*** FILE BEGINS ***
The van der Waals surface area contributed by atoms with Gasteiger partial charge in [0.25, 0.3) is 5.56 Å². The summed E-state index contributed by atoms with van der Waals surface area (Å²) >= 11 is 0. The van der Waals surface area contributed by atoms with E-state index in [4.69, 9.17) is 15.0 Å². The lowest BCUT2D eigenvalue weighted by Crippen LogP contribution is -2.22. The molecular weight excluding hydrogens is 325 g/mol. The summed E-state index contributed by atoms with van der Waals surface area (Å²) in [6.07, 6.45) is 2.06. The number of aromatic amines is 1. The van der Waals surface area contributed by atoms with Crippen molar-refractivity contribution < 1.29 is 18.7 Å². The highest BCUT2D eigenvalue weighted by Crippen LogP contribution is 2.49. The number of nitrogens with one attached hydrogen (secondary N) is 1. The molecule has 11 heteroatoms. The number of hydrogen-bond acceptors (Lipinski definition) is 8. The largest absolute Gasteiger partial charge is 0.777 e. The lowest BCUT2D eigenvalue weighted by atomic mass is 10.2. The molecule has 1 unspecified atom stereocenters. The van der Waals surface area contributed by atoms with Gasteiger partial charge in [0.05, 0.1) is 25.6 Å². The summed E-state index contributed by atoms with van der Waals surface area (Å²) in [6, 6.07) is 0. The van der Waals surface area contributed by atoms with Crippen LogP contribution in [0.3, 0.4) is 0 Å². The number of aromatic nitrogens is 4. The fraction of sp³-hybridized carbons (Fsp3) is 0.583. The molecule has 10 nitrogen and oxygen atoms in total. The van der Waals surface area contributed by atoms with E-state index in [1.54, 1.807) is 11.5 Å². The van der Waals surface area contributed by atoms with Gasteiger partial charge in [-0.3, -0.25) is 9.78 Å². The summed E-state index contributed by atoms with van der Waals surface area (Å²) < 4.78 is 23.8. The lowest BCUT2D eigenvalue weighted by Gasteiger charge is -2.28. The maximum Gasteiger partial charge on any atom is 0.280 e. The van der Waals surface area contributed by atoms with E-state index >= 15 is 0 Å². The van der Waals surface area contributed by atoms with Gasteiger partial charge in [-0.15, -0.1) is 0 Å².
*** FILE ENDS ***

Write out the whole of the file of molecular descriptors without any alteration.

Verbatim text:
The van der Waals surface area contributed by atoms with Gasteiger partial charge in [0.25, 0.3) is 5.56 Å². The summed E-state index contributed by atoms with van der Waals surface area (Å²) >= 11 is 0. The van der Waals surface area contributed by atoms with E-state index in [4.69, 9.17) is 15.0 Å². The lowest BCUT2D eigenvalue weighted by Crippen LogP contribution is -2.22. The molecular weight excluding hydrogens is 325 g/mol. The summed E-state index contributed by atoms with van der Waals surface area (Å²) in [6.07, 6.45) is 2.06. The number of aromatic amines is 1. The van der Waals surface area contributed by atoms with Crippen molar-refractivity contribution < 1.29 is 18.7 Å². The highest BCUT2D eigenvalue weighted by Crippen LogP contribution is 2.49. The number of nitrogens with one attached hydrogen (secondary N) is 1. The molecule has 11 heteroatoms. The number of hydrogen-bond acceptors (Lipinski definition) is 8. The largest absolute Gasteiger partial charge is 0.777 e. The lowest BCUT2D eigenvalue weighted by atomic mass is 10.2. The molecule has 1 unspecified atom stereocenters. The van der Waals surface area contributed by atoms with Gasteiger partial charge in [0.05, 0.1) is 25.6 Å². The summed E-state index contributed by atoms with van der Waals surface area (Å²) in [6, 6.07) is 0. The van der Waals surface area contributed by atoms with Crippen LogP contribution in [0.3, 0.4) is 0 Å². The number of aromatic nitrogens is 4. The fraction of sp³-hybridized carbons (Fsp3) is 0.583. The molecule has 10 nitrogen and oxygen atoms in total. The van der Waals surface area contributed by atoms with E-state index in [1.54, 1.807) is 11.5 Å². The van der Waals surface area contributed by atoms with Gasteiger partial charge in [-0.3, -0.25) is 9.78 Å². The summed E-state index contributed by atoms with van der Waals surface area (Å²) < 4.78 is 23.8. The lowest BCUT2D eigenvalue weighted by Gasteiger charge is -2.28. The maximum Gasteiger partial charge on any atom is 0.280 e. The van der Waals surface area contributed by atoms with E-state index >= 15 is 0 Å². The van der Waals surface area contributed by atoms with Gasteiger partial charge in [-0.15, -0.1) is 0 Å².